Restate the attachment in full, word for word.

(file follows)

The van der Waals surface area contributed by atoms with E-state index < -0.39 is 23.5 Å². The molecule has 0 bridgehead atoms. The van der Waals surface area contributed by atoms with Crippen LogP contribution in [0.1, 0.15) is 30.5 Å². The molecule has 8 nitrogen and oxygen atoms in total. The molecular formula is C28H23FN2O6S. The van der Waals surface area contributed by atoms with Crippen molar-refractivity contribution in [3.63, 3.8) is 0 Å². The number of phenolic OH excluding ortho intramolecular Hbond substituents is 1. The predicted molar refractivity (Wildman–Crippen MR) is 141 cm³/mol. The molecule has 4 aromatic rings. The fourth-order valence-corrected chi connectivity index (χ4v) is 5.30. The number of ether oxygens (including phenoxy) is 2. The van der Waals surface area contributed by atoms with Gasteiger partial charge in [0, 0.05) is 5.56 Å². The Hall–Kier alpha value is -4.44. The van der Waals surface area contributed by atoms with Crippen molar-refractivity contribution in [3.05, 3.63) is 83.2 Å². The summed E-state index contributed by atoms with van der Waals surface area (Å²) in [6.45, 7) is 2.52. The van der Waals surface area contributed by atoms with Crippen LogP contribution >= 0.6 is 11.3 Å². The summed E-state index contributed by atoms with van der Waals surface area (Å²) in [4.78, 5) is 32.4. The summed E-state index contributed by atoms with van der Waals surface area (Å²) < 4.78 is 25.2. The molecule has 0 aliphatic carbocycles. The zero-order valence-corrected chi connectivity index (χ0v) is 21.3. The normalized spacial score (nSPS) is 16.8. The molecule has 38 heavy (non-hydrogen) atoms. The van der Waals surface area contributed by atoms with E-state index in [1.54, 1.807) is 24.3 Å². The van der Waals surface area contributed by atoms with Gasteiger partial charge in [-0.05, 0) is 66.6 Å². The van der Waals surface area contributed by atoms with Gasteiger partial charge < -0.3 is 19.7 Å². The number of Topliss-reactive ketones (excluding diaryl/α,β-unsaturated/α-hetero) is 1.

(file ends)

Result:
The van der Waals surface area contributed by atoms with E-state index < -0.39 is 23.5 Å². The molecule has 0 bridgehead atoms. The van der Waals surface area contributed by atoms with Crippen LogP contribution in [0.1, 0.15) is 30.5 Å². The molecule has 8 nitrogen and oxygen atoms in total. The molecular formula is C28H23FN2O6S. The van der Waals surface area contributed by atoms with Crippen molar-refractivity contribution in [3.63, 3.8) is 0 Å². The number of phenolic OH excluding ortho intramolecular Hbond substituents is 1. The predicted molar refractivity (Wildman–Crippen MR) is 141 cm³/mol. The molecule has 4 aromatic rings. The fourth-order valence-corrected chi connectivity index (χ4v) is 5.30. The number of ether oxygens (including phenoxy) is 2. The van der Waals surface area contributed by atoms with Gasteiger partial charge in [0, 0.05) is 5.56 Å². The Hall–Kier alpha value is -4.44. The van der Waals surface area contributed by atoms with Crippen molar-refractivity contribution in [3.05, 3.63) is 83.2 Å². The summed E-state index contributed by atoms with van der Waals surface area (Å²) in [6.45, 7) is 2.52. The van der Waals surface area contributed by atoms with Crippen LogP contribution >= 0.6 is 11.3 Å². The summed E-state index contributed by atoms with van der Waals surface area (Å²) in [4.78, 5) is 32.4. The summed E-state index contributed by atoms with van der Waals surface area (Å²) < 4.78 is 25.2. The molecule has 0 aliphatic carbocycles. The zero-order valence-corrected chi connectivity index (χ0v) is 21.3. The normalized spacial score (nSPS) is 16.8. The molecule has 38 heavy (non-hydrogen) atoms. The van der Waals surface area contributed by atoms with E-state index in [1.54, 1.807) is 24.3 Å². The van der Waals surface area contributed by atoms with Gasteiger partial charge in [-0.05, 0) is 66.6 Å². The van der Waals surface area contributed by atoms with Gasteiger partial charge < -0.3 is 19.7 Å². The number of Topliss-reactive ketones (excluding diaryl/α,β-unsaturated/α-hetero) is 1.